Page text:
West London school children perform poem at Trafalgar Square Christmas tree switch on

The children will also reccord the poem in a Poetry Society podcast where they will speak about their experience of taking part.

Three school children from West London have recited a poem at the foot of the Trafalgar Square Christmas tree as its lights were switched on.

Alexander, Beatriz and Tilly-Jo from the local the local St Mary of the Angels Catholic Primary School as part of The Poetry Society's Look North More Often project.

The year-6 students were surrounded by thousands of sightseers last night (7 December) as they read Isabel Galleymore’s poem ‘T is for Tree’.

The Poetry Society will also release a podcast featuring the children reading the poem and speaking about their experience of taking part in the project.

The poem was performed by a trio of London schoolchildren: Alexander, Beatriz and Tilly-Jo.

The poem shines a spotlight on biodiversity and also reflects on bringing Norway and London together through the annual Christmas tree gift.

The tree is given as a token of gratitude for British support to Norway during the Second World War, and is considered a symbol of enduring friendship and international cooperation with Norway. 2023 is the 76th anniversary of the tradition.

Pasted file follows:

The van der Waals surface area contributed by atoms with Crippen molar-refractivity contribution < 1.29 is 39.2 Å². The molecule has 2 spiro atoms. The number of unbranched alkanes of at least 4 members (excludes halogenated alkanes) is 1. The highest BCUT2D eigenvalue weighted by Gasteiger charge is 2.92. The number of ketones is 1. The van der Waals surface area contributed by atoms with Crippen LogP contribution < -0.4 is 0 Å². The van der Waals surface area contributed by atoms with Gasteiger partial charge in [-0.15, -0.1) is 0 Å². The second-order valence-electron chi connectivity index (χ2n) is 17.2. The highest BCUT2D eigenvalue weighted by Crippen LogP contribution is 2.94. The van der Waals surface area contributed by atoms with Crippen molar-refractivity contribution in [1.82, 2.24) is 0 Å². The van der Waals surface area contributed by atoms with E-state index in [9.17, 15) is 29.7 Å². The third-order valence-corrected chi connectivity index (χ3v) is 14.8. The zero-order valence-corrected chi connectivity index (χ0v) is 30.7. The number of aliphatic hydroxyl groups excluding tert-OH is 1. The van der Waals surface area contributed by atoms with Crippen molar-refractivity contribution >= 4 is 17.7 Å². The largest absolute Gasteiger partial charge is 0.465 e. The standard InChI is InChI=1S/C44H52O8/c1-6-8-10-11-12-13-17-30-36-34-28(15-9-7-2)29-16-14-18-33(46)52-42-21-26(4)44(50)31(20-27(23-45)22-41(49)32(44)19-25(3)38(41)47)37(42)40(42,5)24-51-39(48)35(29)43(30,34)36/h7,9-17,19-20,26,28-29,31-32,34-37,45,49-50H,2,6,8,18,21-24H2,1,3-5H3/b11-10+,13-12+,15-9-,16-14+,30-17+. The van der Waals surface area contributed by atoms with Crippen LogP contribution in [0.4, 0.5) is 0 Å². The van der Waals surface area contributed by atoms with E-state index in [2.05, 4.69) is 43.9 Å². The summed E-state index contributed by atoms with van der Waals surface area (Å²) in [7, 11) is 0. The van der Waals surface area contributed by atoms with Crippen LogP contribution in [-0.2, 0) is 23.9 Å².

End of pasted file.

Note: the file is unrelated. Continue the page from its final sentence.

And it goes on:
This year’s tree is a 19-metre Norwegian spruce from the Nordmarka Forest, cut down by The Lord Mayor of Westminster Cllr Patricia McAllister and The Mayor of Oslo Anne Lindboe, during a felling ceremony on Friday 24 November.

The poem will also feature on a lightbox near the base of the tree throughout the festive season until 6 January 2024 to an estimated visiting audience of 3 million.

Eco-poet Isabel said, "I wanted to write a poem that honoured the tree as a household for all creatures – from robins and goldcrests to weevils and caterpillars – over the different seasons.

"All trees are multi-species gatherings, but the Christmas tree is special in that it includes us at this festive time of year."

You can read the full poem on the foot of the Trafalgar Sqaure tree, or online.